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Hands-on: RGM Model 600 Chronograph Watch

hands-on:-rgm-model-600-chronograph-watch

BY ERIK SLAVEN

To say chronographs are ubiquitous is an understatement. They’re everywhere and just about every major brand carries them. As a result, it’s hard to stand out from the crowd with “just another” chronograph, so a key strategy these days is to look back at history. Vintage-inspired models have become all the rage and major players like Hamilton, Longines and Hanhart are happy to sell you a blast from the past at a reasonable price. RGM Watches, on the other hand, is a small independent brand that’s better known for fancy guilloché dials and pricey in-house production, but it recently released a back-to-basics chrono with a retro military vibe.

Founded by Roland Murphy in 1992, RGM isn’t the most familiar of brands and for all intents and purposes, it’s a low production luxury watchmaker. Headquartered in Lancaster County, Pennsylvania, it’s a world away from the horological capital known as Switzerland. Believe it or not, America was once a watchmaking powerhouse with brands like Hamilton, Waltham and Ingersoll in the first half of the 20th century. Times have certainly changed and American watchmaking was basically extinct when Hamilton ceased production in 1969. It was the last of the great American brands and continued life as a Swiss company, today under the auspices of the Swatch Group. After more than two decades, Roland brought true watchmaking back to the States and has since developed several in-house movements, including a tourbillon and tonneau-shaped caliber with a rare motor barrel.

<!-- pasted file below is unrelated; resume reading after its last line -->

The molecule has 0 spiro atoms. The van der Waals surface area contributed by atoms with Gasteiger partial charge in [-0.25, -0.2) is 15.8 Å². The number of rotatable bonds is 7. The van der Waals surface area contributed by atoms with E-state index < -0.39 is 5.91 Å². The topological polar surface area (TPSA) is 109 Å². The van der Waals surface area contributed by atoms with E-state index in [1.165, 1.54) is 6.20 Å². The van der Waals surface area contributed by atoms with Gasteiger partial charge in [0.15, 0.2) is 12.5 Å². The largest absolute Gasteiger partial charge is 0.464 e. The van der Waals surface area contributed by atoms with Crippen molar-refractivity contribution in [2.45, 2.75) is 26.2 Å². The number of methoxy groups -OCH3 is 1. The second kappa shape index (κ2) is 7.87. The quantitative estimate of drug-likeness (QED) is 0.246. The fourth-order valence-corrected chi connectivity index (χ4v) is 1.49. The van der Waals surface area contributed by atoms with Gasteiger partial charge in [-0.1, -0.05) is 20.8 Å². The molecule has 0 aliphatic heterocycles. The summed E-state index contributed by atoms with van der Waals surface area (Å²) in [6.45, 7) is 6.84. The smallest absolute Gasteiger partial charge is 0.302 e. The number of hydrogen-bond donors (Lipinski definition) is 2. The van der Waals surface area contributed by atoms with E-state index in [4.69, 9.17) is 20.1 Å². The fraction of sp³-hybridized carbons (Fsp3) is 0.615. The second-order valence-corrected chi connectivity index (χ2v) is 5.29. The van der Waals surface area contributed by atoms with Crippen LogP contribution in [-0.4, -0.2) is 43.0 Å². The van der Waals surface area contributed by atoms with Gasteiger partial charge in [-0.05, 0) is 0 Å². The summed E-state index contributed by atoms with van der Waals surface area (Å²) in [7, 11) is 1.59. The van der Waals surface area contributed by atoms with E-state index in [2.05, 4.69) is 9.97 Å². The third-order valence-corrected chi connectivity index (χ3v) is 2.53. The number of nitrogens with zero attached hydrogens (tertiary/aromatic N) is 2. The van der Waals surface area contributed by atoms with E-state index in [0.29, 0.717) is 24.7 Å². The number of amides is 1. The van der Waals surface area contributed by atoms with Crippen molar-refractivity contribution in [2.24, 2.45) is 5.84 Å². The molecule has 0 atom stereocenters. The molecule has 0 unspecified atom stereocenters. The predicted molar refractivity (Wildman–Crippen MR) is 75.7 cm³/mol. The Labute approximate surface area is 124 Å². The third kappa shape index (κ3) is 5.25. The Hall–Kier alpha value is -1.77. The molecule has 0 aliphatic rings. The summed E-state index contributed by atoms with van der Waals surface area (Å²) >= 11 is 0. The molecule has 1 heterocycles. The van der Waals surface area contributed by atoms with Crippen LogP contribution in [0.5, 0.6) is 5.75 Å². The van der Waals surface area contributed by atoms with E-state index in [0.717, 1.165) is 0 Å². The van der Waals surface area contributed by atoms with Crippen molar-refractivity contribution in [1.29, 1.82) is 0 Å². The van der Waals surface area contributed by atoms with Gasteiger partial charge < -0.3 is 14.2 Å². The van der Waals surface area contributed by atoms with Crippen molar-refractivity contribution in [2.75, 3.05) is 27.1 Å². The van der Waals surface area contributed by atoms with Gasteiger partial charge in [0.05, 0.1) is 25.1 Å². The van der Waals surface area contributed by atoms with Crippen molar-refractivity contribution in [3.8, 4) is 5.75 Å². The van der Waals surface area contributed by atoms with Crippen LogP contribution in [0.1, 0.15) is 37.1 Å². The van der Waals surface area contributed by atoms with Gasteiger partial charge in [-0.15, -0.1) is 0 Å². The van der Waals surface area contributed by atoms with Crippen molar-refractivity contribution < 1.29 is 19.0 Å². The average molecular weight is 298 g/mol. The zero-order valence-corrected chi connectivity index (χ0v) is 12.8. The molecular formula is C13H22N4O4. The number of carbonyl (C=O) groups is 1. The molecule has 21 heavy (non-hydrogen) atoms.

So, who is Roland Murphy? He worked in a clock shop’s cabinet making department in high school and quickly developed a passion for timepieces. After attending a technical school in Pennsylvania, he was accepted by WOSTEP (Watchmakers of Switzerland Training and Educational Program) in Switzerland in the mid-1980s. He later returned to Pennsylvania and worked for a division of Hamilton until forming his own brand in 1992 – the name of which is simply his initials. Like many startups, RGM’s watches initially had outsourced movements from ETA and the like, but it wasn’t long before the first in-house design launched. This 801 caliber put Roland on the same playing field as Swiss counterparts and he now has four movements under his belt, all hand-wound. RGM also offers fully bespoke watches, a rarity in the industry, along with comprehensive restoration services. Intricate guilloché and enamel dials are a specialty and Roland works with several antique machines alongside modern tech. In my years covering the watch industry, I’ve been fortunate enough to go hands-on with many RGM pieces and his in-house collections are works of art. He’s a true artisan.